Himalayan Art Resources

Item: Five Foremost Deities - Mo Lha

ཡི་དམ་གཙོ་བོ་རྣམ་ལྔ། 五个最重要的神祇
(item no. 1098)
Origin Location Tibet
Date Range 1700 - 1799
Lineages Gelug and Buddhist
Material Ground Mineral Pigment on Cotton
Collection Rubin Museum of Art
Notes about the Central Figure

Classification: Deity

Appearance: Peaceful

Gender: Female

Interpretation / Description

Five Personal Gods of the Individual (Tibetan: go wai lha nga). The image presents the Five Gods at the center and four corners of the composition. (See detail images of all of the figures).

At the top center is the wrathful Krodha Vajrapani, blue in colour, with one face and two hands, surrounded by the flames of pristine awareness. At the center, the largest figure in the composition, is Mo Lha, holding an arrow and a mirror, riding a deer. At the top right is Yul Lha, white in colour, holding a sword and a bow, riding a white horse. At the top left is Srog Lha, wearing armour, holding a spear and reins, riding a black horse. At the bottom right is Dra Lha, white, holding a spear and a lasso, riding a white horse. At the bottom left is Po Lha, white, holding a bowl of jewels upraised and reins, riding a white horse.

Between each of the Five Gods are numerous retinue figures. Some are male, some female, some warriors, magicians, monks and animals.

In the Bon religion this group of figures are the Five Gods of the Head (Tibetan: go wai lha nga) and born with each and every human being. They are located on the four sides of the head and above. It is believed that the Five Gods are born with and accompany each individual human on their life journey. They function as personal gods governing health, wealth, luck and good fortune for each person. This belief system is indigenous to Tibet, Mongolia and Central Asia and the Five Gods are tolerated in Buddhism and some small ritual offering texts can be found. The Bon religion presents a richer understanding of the Five Gods along with marriage ceremonies incorporating the Five as necessary elements.

In Tibetan Buddhism the arrangement of the gods is different:
Mo Lha - Female God, located at the left armpit of an individual.
Srog Lha - Life God, located in the heart of an individual.
Po Lha - Male God, located at the right armpit.
Yul Lha - Regional God, located at the crown of the head of an individual.
Dra Lha - Enemy God, located at the right shoulder.

According to the 5th Dalai Lama it was Traba Ngonshe (1012-1090) and Guru Chowang (1212-1270) who first introduced the Five Personal Gods into a Buddhist context. In modern times it was the 5th Dalai Lama (1617-1682) that wrote a ritual text and further popularized the practice. The 4th Panchen Lama, Lobzang Tenpai Nyima (1782-1853), also wrote a liturgical text for the Five Personal Gods. The first known Sakya text was written by Dagchen Kunga Lodro (1729-1783) who clearly states that his writings are based on the text of the 5th Dalai Lama. He also mentions very clearly in the first few lines that the group of protection gods belong both to the Bon and Buddhist religions.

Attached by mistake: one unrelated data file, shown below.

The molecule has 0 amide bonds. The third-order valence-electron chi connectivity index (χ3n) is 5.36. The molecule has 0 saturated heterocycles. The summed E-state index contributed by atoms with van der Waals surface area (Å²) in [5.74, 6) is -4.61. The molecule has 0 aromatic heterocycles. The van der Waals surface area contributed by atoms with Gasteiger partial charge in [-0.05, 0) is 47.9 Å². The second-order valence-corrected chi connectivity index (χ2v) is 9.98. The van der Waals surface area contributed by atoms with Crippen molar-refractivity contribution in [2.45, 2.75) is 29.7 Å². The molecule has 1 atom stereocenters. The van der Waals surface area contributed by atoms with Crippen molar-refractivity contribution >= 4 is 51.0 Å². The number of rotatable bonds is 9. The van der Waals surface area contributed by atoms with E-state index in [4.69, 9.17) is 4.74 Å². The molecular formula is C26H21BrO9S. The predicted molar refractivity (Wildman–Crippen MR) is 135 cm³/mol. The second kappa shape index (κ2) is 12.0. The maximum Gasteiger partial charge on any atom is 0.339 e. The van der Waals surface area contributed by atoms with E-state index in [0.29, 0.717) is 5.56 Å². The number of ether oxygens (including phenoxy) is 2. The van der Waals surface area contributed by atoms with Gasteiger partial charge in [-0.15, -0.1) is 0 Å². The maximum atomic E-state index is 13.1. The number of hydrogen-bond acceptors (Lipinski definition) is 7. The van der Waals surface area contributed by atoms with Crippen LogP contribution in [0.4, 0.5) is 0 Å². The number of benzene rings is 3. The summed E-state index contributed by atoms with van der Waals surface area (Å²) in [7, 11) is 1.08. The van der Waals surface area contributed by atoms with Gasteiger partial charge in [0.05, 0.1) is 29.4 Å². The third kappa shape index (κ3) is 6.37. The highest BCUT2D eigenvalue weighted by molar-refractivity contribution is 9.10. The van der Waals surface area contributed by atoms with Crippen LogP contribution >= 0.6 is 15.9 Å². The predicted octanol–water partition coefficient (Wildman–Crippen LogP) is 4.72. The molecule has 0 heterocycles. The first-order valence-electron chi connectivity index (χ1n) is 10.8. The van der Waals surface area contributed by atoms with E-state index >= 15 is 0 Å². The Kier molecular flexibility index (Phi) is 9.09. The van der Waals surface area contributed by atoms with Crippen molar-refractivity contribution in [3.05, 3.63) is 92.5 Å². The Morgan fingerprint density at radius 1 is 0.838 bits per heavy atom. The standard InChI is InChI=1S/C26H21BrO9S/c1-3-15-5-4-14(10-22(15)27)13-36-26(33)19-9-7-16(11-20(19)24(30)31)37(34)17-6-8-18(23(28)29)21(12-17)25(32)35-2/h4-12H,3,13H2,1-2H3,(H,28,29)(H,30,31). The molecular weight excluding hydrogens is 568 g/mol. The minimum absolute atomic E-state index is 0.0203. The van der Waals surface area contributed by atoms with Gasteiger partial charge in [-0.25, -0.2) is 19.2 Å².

Jeff Watt 9-2012

Bibliography:

1. 5th Dalai Lama text: lha lnga'i gsol mchod bsod nams dpal bskyed, Volume 14, Pages 476-481 (gsung 'bum). tA la'i bla ma 05 ngag dbang blo bzang rgya mtsho birth 1617 death 1682.

2. Dagchen Kunga Lodro text: 'go ba'i lha lnga gsol mchod 'jig rten bde 'byung gsung 'bum/kun dga' blo gros, Volume 5, Pages 1155-1162. (1729-1783).

3. Lobzang Chokyi nyima text: 'go ba'i lha lnga'i gsol mchod phan bde'i 'dod 'jo gsung 'bum/blo bzang chos kyi nyi ma. (zhol par ma) Volume 5, Pages 797-806. thu'u bkwan 03 blo bzang chos kyi nyi ma/ sku 'bum khri 35 blo bzang chos kyi nyi ma birth 1737, death 1802.

4. 4th Panchen Lama text: 'go ba'i lha lnga'i gsol mchod kyi rim pa bya tshul ('go lha) gsung 'bum/_bstan pa'i nyi ma. Volume 9, Pages 817-832. Panchen 04 bstan pa'i nyi ma or Panchen 07 bstan pa'i nyi ma (bkra shis lhun po) Birth 1782, death 1853.

5. Sogpo Lozang Tamdrin text: 'go ba'i lha lnga la brten pa'i gter bum sgrub pa'i cho ga sde bzhi'i dpal bskyed/gsung 'bum/_blo bzang rta mgrin. Volume 12, Pages 527-544. sog po blo bzang rta mgrin birth 1867 death 1937.

(See the article Myths and Rituals, Samten G. Karmay, pages 160-163. Bon The Magic Word, the Indigenous Religon of Tibet. Samten G. Karmay and Jeff Watt, editors. Rubin Museum of Art, 2007).

Front of Painting
English Translation of Inscription: [Each figure is inscribed with a name]

Secondary Images
Related Items
Thematic Sets
Collection of Shelley & Donald Rubin
Collection of Shelley & Donald Rubin
Tibetan Deity: Five Personal Gods Main Page
Tibetan Deity: Five Personal Gods Masterworks